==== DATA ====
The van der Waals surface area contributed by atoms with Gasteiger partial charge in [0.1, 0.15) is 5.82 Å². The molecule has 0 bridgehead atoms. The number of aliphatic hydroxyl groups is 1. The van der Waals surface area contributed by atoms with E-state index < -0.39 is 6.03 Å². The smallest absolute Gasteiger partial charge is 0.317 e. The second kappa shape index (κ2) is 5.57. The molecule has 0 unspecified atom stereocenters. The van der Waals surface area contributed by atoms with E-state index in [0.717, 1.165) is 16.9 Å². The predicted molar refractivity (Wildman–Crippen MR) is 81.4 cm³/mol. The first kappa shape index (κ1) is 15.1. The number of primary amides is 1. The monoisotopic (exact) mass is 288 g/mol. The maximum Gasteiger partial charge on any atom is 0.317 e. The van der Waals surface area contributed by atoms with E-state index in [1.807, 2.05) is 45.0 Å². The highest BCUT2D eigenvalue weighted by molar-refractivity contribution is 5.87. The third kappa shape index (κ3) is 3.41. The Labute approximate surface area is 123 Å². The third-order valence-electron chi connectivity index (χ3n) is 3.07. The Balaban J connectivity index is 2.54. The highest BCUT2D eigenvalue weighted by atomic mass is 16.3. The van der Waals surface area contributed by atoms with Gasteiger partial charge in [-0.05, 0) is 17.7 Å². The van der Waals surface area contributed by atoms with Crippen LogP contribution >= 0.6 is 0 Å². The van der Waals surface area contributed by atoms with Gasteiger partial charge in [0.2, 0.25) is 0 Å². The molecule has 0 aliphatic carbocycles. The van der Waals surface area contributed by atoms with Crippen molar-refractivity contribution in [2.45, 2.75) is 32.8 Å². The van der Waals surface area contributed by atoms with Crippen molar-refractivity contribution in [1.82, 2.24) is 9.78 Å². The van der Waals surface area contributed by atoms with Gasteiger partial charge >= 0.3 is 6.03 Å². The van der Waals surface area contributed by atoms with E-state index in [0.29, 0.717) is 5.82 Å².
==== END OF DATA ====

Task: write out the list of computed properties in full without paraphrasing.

The van der Waals surface area contributed by atoms with Gasteiger partial charge in [0.1, 0.15) is 5.82 Å². The molecule has 0 bridgehead atoms. The number of aliphatic hydroxyl groups is 1. The van der Waals surface area contributed by atoms with E-state index < -0.39 is 6.03 Å². The smallest absolute Gasteiger partial charge is 0.317 e. The second kappa shape index (κ2) is 5.57. The molecule has 0 unspecified atom stereocenters. The van der Waals surface area contributed by atoms with E-state index in [0.717, 1.165) is 16.9 Å². The predicted molar refractivity (Wildman–Crippen MR) is 81.4 cm³/mol. The first kappa shape index (κ1) is 15.1. The number of primary amides is 1. The monoisotopic (exact) mass is 288 g/mol. The maximum Gasteiger partial charge on any atom is 0.317 e. The van der Waals surface area contributed by atoms with E-state index in [1.807, 2.05) is 45.0 Å². The highest BCUT2D eigenvalue weighted by molar-refractivity contribution is 5.87. The third kappa shape index (κ3) is 3.41. The Labute approximate surface area is 123 Å². The third-order valence-electron chi connectivity index (χ3n) is 3.07. The Balaban J connectivity index is 2.54. The highest BCUT2D eigenvalue weighted by atomic mass is 16.3. The van der Waals surface area contributed by atoms with Gasteiger partial charge in [-0.05, 0) is 17.7 Å². The van der Waals surface area contributed by atoms with Crippen LogP contribution >= 0.6 is 0 Å². The van der Waals surface area contributed by atoms with Gasteiger partial charge in [0.2, 0.25) is 0 Å². The molecule has 0 aliphatic carbocycles. The van der Waals surface area contributed by atoms with Crippen molar-refractivity contribution in [2.45, 2.75) is 32.8 Å². The van der Waals surface area contributed by atoms with Crippen molar-refractivity contribution in [1.82, 2.24) is 9.78 Å². The van der Waals surface area contributed by atoms with Gasteiger partial charge >= 0.3 is 6.03 Å². The van der Waals surface area contributed by atoms with E-state index in [0.29, 0.717) is 5.82 Å².